So, back in September, I mused about how AOL could have become the open platform that twitter is, and mused about why they didn’t. Back in the day, AOL was THE game in town for communication, especially after purchasing the ICQ network. Failure to integrate the network and failure to open it up, ultimately, propelled competition to their IM Client. Concerned about losing advertising revenue, AOL wouldn’t allow third party clients with real access to the OSCAR Protocol, instead just a barely supported Talk to OSCAR Protocol.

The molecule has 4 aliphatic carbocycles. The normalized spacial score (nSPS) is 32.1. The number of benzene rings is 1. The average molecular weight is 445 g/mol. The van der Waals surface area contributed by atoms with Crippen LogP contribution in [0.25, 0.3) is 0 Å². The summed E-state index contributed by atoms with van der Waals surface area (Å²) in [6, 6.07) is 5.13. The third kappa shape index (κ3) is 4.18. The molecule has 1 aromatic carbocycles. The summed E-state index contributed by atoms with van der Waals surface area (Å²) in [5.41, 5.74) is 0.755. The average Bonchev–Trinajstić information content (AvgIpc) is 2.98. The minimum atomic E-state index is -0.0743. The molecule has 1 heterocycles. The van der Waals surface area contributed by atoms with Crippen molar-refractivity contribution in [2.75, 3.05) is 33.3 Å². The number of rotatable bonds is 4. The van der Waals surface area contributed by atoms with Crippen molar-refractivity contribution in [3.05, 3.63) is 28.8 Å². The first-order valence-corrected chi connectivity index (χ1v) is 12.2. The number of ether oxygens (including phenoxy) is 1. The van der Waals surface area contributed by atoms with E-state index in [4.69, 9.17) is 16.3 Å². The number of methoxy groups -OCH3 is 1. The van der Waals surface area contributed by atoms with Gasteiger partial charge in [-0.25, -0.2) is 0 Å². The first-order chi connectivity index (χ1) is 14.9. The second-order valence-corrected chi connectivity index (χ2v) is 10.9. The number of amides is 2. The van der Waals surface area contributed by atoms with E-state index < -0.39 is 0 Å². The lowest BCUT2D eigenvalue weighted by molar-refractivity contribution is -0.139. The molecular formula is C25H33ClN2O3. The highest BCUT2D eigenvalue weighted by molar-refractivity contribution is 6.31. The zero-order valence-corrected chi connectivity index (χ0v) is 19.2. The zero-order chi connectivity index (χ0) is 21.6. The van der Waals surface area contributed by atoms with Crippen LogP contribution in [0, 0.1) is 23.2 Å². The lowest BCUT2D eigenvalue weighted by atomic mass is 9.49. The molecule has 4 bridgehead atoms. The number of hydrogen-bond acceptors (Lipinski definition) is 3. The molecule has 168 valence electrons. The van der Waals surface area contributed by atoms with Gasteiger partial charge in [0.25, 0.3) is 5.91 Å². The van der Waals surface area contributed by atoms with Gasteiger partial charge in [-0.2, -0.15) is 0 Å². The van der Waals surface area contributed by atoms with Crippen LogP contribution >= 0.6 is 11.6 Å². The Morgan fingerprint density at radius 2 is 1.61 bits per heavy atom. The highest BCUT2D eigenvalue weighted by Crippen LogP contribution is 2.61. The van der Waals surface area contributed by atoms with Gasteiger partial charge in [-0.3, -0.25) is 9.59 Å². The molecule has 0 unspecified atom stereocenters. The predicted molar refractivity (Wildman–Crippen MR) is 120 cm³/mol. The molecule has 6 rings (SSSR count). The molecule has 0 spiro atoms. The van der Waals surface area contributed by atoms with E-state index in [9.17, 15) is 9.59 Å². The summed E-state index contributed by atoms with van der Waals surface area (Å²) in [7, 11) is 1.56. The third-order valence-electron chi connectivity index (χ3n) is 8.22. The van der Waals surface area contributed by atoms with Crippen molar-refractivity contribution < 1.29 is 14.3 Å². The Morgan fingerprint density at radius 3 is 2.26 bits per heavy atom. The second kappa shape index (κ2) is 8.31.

(NOTE: Back when I was in school, the Unix machines lacked an AOL Client, and the weird TAC Client that ran under Motif.)
Had AOL simply provided a few APIs, perhaps just sending messages (for automation), as well as login and authentication, they’d be where the Open ID type plays are.
I still use AOL IM, but I use it via a LibGAIM Client, Pidgen at the office, AdiumX at home. I have multiple AIM Names, plus the other networks for those on the others. Interestingly, I was using IM less and less, but the support for Facebook in Adium recently brought me back. I think that this is a great move on AOL’s part, as it will help bring AIM back to relevancy as a great communication medium, especially as casual Internet users are all on Facebook more than a computer with an IM client.